In less than two weeks, on the opening day of Major League Baseball's first-year player draft, Oklahoma State left-hander Andrew Heaney will be selected in the first round.
Discuss the position and debate the destination, but make no mistake, Heaney, with his effortless cannon and smooth delivery, has become a consensus first-round pick.
“(He is the) best college lefty in the draft,” ESPN.com baseball insider Keith Law wrote recently. “Could go in the single digits.”
The selection won't come with statewide celebration, like that of Justin Blackmon or Brandon Weeden in last month's NFL Draft, yet Heaney's success story mirrors that of the two homegrown stars.
He grew up in Oklahoma City, lettered four years at Putnam City High and dreamed of playing at OSU long before he starred there.
Now, after a stellar career with the Cowboys, including a 20-9 record, Heaney is nearing the next stage of his career — taking the talents he groomed in Oklahoma to the professional world. On the strength of a dominant junior season that features an 8-1 record and a 1.63 earned run average that tops all conference starters, Heaney is The Oklahoman's Big 12 Pitcher of the Year, highlighting the paper's annual All-Big 12 Team.
For Heaney, it's been quite a ride, if not always a smooth one.
Heaney wasn't always viewed as a top prospect because, frankly, he didn't always look like one.
“When he got here, he was rail-thin,” Cowboys coach Frank Anderson said. “I think he weighed 147 pounds at our initial physical.”
So OSU's coaching staff issued Heaney marching orders to the weight room, where, for a gangly freshman thrust into the Division I weight training world, things can be a bit awkward. Like when his teammates were testing how many times they could bench 135 pounds. And Heaney had to politely decline an attempt at an impossible weight.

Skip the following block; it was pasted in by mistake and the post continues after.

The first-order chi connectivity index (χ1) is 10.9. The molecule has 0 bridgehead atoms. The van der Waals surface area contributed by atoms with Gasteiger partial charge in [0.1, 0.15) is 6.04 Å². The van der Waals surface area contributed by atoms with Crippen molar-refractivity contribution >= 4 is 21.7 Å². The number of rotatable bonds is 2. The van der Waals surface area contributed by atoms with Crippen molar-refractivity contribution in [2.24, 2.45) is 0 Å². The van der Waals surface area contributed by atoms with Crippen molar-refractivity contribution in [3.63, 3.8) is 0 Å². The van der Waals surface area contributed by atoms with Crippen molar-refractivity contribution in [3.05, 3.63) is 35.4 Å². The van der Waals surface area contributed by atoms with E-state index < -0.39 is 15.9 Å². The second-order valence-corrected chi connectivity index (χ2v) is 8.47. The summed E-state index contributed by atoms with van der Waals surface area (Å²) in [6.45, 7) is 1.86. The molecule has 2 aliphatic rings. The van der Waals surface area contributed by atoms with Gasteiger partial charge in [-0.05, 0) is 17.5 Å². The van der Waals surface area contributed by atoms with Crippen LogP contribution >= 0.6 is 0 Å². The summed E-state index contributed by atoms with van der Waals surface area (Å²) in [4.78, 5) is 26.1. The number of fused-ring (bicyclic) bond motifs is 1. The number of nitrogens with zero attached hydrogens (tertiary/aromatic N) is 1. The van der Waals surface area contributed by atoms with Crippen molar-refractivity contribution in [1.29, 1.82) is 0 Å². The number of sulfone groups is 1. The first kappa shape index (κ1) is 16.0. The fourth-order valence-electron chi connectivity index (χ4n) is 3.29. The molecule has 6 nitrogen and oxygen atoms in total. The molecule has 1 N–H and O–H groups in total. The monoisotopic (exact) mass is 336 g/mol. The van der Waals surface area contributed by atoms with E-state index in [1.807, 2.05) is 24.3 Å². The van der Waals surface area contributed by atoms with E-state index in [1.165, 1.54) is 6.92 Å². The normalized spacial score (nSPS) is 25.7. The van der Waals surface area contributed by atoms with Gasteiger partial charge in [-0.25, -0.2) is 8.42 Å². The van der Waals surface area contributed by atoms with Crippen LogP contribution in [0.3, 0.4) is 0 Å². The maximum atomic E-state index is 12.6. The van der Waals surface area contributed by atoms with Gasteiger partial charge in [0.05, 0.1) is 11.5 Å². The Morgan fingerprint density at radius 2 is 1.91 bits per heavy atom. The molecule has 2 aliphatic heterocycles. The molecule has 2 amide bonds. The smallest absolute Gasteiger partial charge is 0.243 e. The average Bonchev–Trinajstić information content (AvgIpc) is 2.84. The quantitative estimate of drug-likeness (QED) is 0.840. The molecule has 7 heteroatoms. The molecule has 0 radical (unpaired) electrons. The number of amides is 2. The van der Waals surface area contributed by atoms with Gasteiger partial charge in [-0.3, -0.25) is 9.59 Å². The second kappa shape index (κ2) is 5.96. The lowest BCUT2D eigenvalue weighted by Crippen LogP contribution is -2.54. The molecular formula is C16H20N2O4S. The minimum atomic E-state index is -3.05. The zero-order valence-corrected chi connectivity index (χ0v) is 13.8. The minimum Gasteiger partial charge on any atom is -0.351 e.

“Yeah, it was a little uncomfortable,” Heaney said. “That first semester was pretty tough because I still had a lot of room to make up to even get to the point where I could have a lift partner because everyone was so far ahead of me.”
But the pitching talent was always there. And as former teammate Brad Propst said, “We were all wondering who this skinny kid was, until we saw him throw a baseball.”
As a freshman, he was impressive, leading the team with five wins, but struggling late in the year.
As a sophomore, tabbed as the ace, Heaney got off to a blazing 6-1 start, but crumbled in conference play. With the deciding month of the season unfolding and his ERA skyrocketing, Heaney was banished to the bullpen.
Two seasons. Two hot starts. Two slow finishes, as his slender frame fell victim to the taxing season.
“Those were the questions he had coming in,” Anderson said. “How durable was he going to be? Was he going to be able to hold his velocity late in games? Was he going to be able to throw 100 innings?”
The first two seasons produced a resounding no. But, after seeing steady results in the weight room, Heaney has flipped the script.
Standing 6-foot-2 and 170 pounds, Heaney won't intimidate in a back alley. But that slight jump has allowed a matured body to catch up to his refined pitching game. And the results have been tangible.
Only a lack of offensive support has kept his stout 8-1 mark from being better. His 132 strikeouts lead the Big 12 and rank second nationally. And unlike in the past, Heaney has become stronger as the season progressed. He has pitched into the ninth inning in his last five starts, producing complete game wins in three of them. He leads the conference with 110.1 innings pitched.
“Not sure if it's the best, but it's certainly one of the top five seasons I've had pitched for me,” Anderson said. “I've had players in the past go in the first round and he's got that talent.”
But before he embarks on that journey, Heaney is pegged with one more task in the orange and black. And the details couldn't be more intriguing.
Bedlam at the Big 12 Tournament, back in his hometown, with his team's postseason chances on life support.
“Being able to go back home and have friends and family come watch me pitch and everything like that, it's really fun. Hopefully, it's not my last start for Oklahoma State and in Oklahoma City. I'm really thinking we are going to make a regional this year.”